On July 11, 1997, defendant Jamie Vincent Ward took $5,000 from his grandfather's wallet while his grandfather was hospitalized in the Chatuge Regional Hospital. Ward used approximately $4,500 of the money to purchase a 1987 Camaro automobile. In order to cover up the crime, he burned his grandfather's trailer to the ground on July 18, 1997. Following his arrest, he confessed to his participation in the crimes to Investigator Wayne White of the Georgia Bureau of Investigation; he later recanted the portion regarding the arson. Such confession was read to the jury during Ward's trial. The jury convicted Ward of theft by taking and arson in the first degree. He was sentenced to twenty years, ten to serve. He appeals the conviction.
1. In his first enumeration of error, Ward claims that his motion to suppress his allegedly involuntary confession was improperly denied by the trial court. We disagree.
During pre-trial hearings (and also at trial), Investigator White testified that he had questioned Ward in his initial investigation, gave Ward Miranda 1
warnings when Ward became a suspect, and obtained a Miranda waiver prior to Ward's arrest. Ward's statement was written down by Investigator White. In the statement, Ward freely and voluntarily confessed, without threat or hope of benefit, to stealing $5,000 in cash from his grandfather's wallet and burning down the trailer. However, after admitting that he had burned the trailer, Ward recanted that part of the confession, and Investigator White documented the recantation. Ward subsequently read and signed the statement without threat or promise. Investigator White testified that he had not made threats or promises to Ward in order to secure his confession or cooperation with the investigation.
The trial court also heard defense allegations that, according to Ward, Investigator White had threatened Ward with immediate incarceration if he did not sign the confession. In addition, Ward asserted that Investigator White told him that this was a "family matter" and promised him that he would let Ward's family "handle this amongst themselves." The defense also presented evidence that Investigator White allegedly had used various threats of incarceration or promises of favorable treatment to secure confessions from other individuals, whose subsequent convictions were unrelated to this crime. Investigator White specifically denied such coercive tactics as to these or any other individuals.
After hearing evidence and arguments of counsel, the trial court stated that "it comes down to a question of credibility, and I choose to believe the testimony of Agent White concerning the circumstances of these statements. Therefore, I find by a preponderance of the evidence that [at the time he made the confession,] defendant Ward was not under any intimidation, fear of punishment, hope of reward, and the defendant Ward made his statement freely and voluntarily." Such determinations regarding the facts and witness credibility are entirely within the purview of the trial court and will not be disturbed unless such determinations are clearly erroneous. OCGA 24-3-50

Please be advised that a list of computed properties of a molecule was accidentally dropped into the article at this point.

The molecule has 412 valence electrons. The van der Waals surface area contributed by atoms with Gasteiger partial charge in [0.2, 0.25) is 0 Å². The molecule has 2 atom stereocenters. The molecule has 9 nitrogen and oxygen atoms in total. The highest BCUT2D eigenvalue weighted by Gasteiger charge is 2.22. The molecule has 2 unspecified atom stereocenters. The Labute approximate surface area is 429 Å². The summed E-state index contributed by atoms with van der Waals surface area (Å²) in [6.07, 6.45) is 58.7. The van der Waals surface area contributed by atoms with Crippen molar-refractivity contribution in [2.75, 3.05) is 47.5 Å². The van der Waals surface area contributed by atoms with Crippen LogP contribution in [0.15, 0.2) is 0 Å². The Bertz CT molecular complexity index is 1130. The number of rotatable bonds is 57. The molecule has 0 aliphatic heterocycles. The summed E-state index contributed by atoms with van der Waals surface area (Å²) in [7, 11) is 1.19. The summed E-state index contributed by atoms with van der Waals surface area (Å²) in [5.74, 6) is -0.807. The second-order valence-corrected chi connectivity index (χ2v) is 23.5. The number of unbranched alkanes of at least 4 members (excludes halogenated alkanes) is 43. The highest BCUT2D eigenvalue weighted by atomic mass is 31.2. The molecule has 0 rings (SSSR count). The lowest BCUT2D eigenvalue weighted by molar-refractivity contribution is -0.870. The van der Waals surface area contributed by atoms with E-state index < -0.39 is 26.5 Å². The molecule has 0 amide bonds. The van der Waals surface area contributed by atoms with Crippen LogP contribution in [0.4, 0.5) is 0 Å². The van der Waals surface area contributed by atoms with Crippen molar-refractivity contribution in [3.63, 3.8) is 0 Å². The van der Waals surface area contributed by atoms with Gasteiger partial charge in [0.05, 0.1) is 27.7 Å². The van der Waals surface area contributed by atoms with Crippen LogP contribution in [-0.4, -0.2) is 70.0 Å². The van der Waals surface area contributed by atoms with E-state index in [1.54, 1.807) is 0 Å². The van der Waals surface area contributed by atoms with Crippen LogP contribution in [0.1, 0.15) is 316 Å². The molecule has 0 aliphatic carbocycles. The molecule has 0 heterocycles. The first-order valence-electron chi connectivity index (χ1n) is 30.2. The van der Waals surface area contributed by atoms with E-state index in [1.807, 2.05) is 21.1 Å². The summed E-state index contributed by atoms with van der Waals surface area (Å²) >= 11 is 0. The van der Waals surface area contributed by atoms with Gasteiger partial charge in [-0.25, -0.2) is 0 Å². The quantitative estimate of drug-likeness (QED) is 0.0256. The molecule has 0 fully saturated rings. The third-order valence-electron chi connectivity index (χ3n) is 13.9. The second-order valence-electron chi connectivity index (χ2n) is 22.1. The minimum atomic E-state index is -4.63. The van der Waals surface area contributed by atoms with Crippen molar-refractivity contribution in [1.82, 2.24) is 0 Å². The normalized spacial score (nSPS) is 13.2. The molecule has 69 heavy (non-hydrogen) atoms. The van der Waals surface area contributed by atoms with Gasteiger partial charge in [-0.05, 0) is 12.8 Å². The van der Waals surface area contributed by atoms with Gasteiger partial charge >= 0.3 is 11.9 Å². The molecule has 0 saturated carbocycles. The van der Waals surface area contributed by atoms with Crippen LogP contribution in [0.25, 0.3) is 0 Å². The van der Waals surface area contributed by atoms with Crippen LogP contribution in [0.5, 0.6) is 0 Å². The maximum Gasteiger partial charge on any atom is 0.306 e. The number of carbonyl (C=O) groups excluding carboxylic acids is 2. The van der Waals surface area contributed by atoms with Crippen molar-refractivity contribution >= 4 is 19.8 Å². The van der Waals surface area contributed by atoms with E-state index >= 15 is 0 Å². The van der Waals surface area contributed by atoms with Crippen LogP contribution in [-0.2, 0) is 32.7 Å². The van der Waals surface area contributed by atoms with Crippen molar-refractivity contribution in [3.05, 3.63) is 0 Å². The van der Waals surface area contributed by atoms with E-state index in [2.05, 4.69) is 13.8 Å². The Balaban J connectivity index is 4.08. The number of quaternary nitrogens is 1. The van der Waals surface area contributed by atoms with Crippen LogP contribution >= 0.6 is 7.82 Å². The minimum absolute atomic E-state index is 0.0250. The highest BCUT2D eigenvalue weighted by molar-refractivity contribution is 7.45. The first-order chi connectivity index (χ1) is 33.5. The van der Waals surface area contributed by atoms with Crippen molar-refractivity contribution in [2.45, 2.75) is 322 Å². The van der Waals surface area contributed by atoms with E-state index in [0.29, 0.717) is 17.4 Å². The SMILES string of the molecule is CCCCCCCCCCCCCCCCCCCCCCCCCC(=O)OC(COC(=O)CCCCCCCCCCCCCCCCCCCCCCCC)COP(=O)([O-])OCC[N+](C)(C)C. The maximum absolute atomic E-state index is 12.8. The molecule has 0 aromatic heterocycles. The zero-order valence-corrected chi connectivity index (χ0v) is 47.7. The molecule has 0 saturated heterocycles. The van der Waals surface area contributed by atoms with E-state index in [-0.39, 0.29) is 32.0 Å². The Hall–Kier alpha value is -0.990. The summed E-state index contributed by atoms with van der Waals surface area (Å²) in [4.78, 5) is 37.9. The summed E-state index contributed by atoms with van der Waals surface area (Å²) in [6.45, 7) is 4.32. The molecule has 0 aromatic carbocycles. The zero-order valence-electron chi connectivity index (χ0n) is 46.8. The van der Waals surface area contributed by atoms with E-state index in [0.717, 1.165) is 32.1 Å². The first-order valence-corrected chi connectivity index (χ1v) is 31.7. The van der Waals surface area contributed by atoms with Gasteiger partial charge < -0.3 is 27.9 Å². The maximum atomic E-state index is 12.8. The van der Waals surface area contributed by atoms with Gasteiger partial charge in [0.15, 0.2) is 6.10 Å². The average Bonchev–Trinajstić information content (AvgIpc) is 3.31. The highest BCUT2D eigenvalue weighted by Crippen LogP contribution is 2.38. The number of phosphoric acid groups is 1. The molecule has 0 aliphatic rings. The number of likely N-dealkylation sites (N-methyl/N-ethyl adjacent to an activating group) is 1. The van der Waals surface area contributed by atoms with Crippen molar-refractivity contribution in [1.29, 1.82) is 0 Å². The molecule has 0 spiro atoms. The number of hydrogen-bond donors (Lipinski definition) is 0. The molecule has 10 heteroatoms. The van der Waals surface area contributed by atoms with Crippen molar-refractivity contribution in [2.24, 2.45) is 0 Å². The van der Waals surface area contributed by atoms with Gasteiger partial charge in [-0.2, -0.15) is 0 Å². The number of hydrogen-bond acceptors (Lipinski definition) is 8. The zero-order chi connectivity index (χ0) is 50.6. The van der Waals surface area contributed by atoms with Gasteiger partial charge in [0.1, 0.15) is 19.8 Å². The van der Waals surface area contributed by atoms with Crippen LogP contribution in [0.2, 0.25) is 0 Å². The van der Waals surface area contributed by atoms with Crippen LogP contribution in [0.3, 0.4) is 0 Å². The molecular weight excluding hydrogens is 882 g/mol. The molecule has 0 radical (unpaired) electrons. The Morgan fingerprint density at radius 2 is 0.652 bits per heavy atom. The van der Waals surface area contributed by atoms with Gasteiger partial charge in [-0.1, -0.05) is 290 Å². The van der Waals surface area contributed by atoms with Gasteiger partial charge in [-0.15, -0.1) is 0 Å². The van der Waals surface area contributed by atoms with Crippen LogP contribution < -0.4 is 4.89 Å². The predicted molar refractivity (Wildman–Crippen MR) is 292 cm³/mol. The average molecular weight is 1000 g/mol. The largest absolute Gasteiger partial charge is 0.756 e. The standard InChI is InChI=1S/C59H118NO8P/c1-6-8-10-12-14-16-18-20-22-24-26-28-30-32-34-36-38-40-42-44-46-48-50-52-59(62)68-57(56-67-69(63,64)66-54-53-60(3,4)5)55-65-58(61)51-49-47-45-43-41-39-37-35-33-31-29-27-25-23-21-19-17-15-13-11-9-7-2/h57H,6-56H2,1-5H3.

; Gober v. State, 264 Ga. 226
, 228 (443 SE2d 616
) (1994); O'Neal v. State, 228 Ga. App. 162 (491 SE2d 216) (1997)
; Morrow v. State, 226 Ga. App. 833 (487 SE2d 669) (1997)
; see also Marks v. State, 210 Ga. App. 281
, 283 (2) (435 SE2d 703
) (1993). After reviewing the record in this case, we find that there was no error in the admission of the statement.
2. Ward also complains that a remark by Investigator White regarding the fact that Ward had previously been in prison deprived him of a fair trial and mandates reversal of his conviction. The remark was made in response to cross-examination regarding the circumstances of Investigator White's initial questioning of Ward; defense counsel asked the investigator if he had threatened to take Ward to prison if he did not cooperate with the investigation. Investigator White denied such threat and responded that "We talked of prison because [Ward] had just recently gotten out of Alto prison, I don't remember, a few days or a few weeks. . . ." Defense counsel objected, and the trial court instructed the jury to disregard Investigator White's statement. Defense counsel did not renew or preserve his objection or move for a mistrial following the curative instruction. Accordingly, Ward cannot complain about the remark on appeal. Jackson v. State, 248 Ga. 480
, 483 (2) (284 SE2d 267
) (1981); see also Harris v. State, 190 Ga. App. 343
, 346 (378 SE2d 912
) (1989); Tarver v. State, 186 Ga. App. 905
, 906 (2) (368 SE2d 828
3. Finally, there is no evidence in the record to support Ward's remaining contention that he was "paraded" in front of the jury while wearing chains and shackles. Accordingly, it is without merit.
Darrell E. Wilson, District Attorney, George N. Guest, Assistant District Attorney, for appellee.